As a lifelong Japanese culture admirer, I decided to make my own Zen garden in a quick approach. It sounds contradictory to the concept of a Zen garden. But I think this is exactly the modern approach.
I found a beautiful piece of rock in my backyard, this is my Zen garden base. I made all garden elements with polymer clay, baked them in the oven; then arranged and glued them together. It is a fun project, it is close to my ideal real garden.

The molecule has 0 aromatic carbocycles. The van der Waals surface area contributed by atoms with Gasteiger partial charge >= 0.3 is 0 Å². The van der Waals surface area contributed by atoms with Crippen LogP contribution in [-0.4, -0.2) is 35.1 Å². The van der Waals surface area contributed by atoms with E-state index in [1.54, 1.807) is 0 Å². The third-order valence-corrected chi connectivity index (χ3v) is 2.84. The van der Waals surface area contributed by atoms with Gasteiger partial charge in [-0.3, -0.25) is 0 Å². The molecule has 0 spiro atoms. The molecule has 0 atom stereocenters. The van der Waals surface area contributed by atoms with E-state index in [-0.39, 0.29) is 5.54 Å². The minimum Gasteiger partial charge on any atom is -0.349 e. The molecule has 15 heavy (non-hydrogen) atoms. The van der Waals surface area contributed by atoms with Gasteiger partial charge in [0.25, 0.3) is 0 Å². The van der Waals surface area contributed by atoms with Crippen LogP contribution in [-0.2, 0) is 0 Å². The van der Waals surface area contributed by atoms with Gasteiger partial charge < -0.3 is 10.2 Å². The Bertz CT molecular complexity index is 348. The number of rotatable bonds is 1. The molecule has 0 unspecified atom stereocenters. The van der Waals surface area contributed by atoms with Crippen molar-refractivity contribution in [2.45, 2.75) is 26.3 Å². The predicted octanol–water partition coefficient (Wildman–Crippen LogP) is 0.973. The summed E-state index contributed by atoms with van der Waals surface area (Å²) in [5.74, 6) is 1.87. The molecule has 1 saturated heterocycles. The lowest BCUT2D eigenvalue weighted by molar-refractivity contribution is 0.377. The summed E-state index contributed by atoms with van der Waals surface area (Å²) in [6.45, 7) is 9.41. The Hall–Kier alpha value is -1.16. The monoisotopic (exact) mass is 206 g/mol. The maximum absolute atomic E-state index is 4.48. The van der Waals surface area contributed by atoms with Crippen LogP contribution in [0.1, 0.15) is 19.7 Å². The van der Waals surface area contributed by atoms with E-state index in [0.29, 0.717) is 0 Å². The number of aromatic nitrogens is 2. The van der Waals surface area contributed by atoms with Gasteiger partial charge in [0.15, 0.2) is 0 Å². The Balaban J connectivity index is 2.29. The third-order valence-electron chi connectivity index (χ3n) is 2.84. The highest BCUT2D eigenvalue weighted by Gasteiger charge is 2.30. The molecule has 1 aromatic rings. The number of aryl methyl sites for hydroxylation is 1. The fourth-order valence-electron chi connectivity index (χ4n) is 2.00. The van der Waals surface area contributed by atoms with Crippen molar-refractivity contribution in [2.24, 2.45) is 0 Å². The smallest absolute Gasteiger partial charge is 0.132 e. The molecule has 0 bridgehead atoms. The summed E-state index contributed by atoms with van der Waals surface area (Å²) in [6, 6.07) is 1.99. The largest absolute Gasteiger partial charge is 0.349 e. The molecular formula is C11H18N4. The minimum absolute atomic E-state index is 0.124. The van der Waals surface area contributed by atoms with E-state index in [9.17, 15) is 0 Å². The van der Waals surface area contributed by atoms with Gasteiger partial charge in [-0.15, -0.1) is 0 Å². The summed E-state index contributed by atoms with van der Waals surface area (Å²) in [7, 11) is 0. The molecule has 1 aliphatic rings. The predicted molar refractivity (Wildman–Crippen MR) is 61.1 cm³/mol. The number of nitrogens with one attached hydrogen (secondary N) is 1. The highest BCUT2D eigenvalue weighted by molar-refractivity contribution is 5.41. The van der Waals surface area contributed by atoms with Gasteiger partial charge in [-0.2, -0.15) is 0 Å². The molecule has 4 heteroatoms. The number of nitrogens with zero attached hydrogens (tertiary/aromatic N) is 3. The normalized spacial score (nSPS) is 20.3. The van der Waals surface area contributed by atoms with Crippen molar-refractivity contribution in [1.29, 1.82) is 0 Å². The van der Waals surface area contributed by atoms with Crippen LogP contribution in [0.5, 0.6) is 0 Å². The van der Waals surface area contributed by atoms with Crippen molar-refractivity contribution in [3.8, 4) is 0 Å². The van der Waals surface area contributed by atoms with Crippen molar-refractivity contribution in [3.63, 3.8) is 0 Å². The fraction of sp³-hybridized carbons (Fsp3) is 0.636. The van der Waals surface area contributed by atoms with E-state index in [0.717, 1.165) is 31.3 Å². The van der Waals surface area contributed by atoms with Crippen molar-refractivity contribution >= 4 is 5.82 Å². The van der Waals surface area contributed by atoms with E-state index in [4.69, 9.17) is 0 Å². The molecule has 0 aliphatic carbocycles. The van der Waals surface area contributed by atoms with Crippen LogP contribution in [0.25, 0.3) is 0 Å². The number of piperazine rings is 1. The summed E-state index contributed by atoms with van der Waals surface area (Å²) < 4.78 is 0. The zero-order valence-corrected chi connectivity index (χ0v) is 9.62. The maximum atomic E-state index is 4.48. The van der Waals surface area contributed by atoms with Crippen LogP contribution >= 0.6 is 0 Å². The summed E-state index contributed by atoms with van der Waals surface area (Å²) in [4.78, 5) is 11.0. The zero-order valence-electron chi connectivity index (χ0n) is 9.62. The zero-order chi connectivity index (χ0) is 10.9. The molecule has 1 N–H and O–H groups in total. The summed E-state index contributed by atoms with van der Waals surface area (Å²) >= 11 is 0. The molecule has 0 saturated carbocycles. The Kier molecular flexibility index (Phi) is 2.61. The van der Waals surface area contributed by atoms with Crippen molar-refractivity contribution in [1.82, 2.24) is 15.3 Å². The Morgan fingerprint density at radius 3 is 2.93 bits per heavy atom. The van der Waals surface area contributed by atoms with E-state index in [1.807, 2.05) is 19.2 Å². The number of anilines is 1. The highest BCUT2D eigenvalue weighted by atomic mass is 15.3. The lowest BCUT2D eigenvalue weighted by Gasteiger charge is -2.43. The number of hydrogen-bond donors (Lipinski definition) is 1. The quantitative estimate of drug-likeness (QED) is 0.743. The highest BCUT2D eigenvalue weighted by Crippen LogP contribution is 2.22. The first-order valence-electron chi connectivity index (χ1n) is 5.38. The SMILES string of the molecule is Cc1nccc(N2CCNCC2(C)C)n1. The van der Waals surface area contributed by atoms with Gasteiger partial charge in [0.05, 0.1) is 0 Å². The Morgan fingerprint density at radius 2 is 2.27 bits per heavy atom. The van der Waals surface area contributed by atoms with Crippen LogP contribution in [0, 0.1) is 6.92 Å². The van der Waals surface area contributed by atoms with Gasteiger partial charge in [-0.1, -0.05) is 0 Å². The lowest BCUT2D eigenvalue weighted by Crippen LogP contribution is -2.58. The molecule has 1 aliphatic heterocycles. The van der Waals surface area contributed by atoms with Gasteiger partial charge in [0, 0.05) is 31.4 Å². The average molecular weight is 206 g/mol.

The Japanese rock garden (枯山水, karesansui) or “dry landscape” garden, often called a zen garden, creates a miniature stylized landscape through carefully composed arrangements of rocks, water features, moss, pruned trees and bushes, and uses gravel or sand that is raked to represent ripples in water. A zen garden is usually relatively small, surrounded by a wall, and is usually meant to be seen while seated from a single viewpoint outside the garden, such as the porch of the hojo, the residence of the chief monk of the temple or monastery. Classical zen gardens were created at temples of Zen Buddhism in Kyoto during the Muromachi period. They were intended to imitate the essence of nature, not its actual appearance, and to serve as an aid to meditation about the true meaning of existence.